Arguably even more ruinous to the republic in the longterm than the rampant conflict of interest inherent to “revolving door” appointments between the for-profit military industry and the government has been the infiltration of the military into academia, with many universities receiving large grants from the Defense Department for research. Academia would be a natural place for intellectual objections to the progressive militarization of society, but when scholars and scientists themselves benefit directly from DoD funds, they have self-interested reasons to dismiss or discredit those types of critiques—whether consciously or not—in publishing, retention and promotion decisions. In addition to the institutional research support provided by DARPA (the Defense Advanced Research Projects Agency), successful academics may receive hefty fees as consultants for the Pentagon and its many affiliates, making them far more likely to defend the hegemon than to raise moral objections to its campaigns of mass homicide euphemistically termed “national defense”.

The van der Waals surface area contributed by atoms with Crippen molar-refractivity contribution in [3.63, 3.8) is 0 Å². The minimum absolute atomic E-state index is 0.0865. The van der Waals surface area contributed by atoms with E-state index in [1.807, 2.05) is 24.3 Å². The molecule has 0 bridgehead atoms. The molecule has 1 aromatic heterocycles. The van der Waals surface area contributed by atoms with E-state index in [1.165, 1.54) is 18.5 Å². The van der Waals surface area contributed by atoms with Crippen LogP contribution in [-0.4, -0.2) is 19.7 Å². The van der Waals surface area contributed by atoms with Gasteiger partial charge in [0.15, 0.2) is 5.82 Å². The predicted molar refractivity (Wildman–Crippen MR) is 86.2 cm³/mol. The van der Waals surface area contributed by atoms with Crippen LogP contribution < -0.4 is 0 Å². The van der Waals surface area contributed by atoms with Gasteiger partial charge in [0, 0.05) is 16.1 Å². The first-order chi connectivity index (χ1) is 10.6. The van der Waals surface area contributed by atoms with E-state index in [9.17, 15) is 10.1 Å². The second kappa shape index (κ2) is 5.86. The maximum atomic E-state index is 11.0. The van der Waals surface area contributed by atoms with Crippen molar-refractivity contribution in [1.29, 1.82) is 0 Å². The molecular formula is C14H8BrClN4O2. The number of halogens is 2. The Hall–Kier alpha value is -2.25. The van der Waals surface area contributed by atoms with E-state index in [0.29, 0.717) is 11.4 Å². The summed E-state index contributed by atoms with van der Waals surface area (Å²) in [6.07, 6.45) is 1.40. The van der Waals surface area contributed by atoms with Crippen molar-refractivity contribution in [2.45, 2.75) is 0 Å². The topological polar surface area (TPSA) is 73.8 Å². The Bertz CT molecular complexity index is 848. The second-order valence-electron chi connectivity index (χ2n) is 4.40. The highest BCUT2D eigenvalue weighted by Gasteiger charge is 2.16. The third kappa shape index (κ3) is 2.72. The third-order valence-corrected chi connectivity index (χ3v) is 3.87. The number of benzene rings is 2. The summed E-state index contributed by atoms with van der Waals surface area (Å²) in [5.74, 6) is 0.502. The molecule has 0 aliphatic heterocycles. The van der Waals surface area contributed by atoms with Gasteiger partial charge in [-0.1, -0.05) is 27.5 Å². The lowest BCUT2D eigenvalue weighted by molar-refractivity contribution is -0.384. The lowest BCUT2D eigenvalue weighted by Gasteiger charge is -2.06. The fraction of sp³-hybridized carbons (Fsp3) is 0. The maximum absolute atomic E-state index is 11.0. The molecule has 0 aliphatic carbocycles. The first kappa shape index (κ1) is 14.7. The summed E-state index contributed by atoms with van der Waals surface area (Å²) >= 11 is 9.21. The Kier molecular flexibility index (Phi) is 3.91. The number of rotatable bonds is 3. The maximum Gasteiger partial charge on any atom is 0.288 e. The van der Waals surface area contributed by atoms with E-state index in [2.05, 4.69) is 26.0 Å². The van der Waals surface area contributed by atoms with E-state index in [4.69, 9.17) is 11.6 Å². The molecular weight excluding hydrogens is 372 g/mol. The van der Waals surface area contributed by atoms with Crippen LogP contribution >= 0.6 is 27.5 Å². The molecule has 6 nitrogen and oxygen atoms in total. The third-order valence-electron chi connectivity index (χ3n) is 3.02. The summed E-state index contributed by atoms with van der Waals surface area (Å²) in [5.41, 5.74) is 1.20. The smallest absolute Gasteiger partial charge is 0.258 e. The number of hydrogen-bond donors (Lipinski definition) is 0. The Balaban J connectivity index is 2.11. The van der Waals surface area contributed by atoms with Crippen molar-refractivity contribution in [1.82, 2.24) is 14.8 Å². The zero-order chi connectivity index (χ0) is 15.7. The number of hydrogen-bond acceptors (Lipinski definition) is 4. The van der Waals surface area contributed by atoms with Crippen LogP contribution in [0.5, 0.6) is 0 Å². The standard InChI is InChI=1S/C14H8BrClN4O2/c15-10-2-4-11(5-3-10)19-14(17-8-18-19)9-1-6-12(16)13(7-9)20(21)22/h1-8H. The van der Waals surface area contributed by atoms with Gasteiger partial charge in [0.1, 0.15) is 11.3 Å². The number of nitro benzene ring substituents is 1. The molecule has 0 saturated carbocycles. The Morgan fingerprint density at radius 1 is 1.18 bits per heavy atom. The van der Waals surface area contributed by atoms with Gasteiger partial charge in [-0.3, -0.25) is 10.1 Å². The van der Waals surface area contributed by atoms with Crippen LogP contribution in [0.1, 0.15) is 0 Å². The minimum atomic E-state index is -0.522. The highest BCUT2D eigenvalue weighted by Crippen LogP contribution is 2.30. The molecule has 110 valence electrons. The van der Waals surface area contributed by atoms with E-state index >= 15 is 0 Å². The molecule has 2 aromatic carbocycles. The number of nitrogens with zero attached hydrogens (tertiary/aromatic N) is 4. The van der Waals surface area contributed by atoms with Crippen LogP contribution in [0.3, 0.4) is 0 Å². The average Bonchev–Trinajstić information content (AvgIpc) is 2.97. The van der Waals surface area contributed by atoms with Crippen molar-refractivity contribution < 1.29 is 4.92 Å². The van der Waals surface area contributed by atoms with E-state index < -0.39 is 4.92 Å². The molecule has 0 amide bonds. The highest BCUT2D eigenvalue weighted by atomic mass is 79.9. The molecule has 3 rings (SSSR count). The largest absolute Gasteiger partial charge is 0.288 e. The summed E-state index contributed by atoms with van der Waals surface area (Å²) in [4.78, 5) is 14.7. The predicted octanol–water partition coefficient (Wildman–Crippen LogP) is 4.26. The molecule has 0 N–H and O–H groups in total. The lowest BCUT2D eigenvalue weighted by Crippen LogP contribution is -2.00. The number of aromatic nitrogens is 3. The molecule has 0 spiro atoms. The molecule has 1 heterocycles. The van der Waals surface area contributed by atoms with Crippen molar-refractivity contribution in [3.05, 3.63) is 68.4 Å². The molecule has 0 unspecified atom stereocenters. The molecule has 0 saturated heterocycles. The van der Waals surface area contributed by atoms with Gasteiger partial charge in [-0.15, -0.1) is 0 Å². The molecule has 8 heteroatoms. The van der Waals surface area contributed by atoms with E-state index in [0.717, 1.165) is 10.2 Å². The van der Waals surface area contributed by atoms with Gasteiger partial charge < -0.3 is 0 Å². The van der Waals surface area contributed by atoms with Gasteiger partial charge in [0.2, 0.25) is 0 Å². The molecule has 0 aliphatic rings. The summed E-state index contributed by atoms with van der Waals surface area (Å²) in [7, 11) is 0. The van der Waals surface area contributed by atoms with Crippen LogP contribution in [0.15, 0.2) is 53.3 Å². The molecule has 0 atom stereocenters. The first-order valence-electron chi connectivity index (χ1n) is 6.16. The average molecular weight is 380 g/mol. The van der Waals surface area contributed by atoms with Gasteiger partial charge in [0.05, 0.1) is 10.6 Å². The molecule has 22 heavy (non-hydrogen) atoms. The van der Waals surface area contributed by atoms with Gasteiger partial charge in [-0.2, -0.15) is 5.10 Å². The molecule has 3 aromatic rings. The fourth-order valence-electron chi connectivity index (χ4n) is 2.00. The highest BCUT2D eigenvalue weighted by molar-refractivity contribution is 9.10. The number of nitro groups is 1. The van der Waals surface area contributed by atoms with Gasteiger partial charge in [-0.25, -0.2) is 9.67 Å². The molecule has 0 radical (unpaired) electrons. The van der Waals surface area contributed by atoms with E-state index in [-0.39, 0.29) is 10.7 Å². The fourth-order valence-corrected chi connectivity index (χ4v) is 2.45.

As a result of the tentacular spread of the military, Cui bono? as a cautionary maxim has been replaced by Who cares? People seem not at all bothered by these profound conflicts of interest, and the past year has illustrated how cooption and corruption may creep easily into other realms as well. Indeed, there is a sense in which today we have two MICs: the military-industrial-complex and, now, in the age of Covid-19, the medical-industrial-complex. This latter development can be viewed, in part, as a consequence of the former, for in recent decades the military industrial complex has sprouted tentacles to become the military-industrial-congressional-media-academic-pharmaceutical-logistics banking complex. Long before Covid-19 appeared on the scene, the Veterans Administration (VA) adopted pro-Big Pharma policies, including the prescription of a vast array of psychotropic medications in lieu of “talk therapy” to treat PTSD among veterans and to preemptively medicate soldiers who expressed anxiety at what they were asked to do in Afghanistan and Iraq. The increase in the prescription of drugs to military personnel generated hefty profits for pharmaceutical firms, allowing them to expand marketing and lobbying efforts to target not only physicians but also politicians and the populace.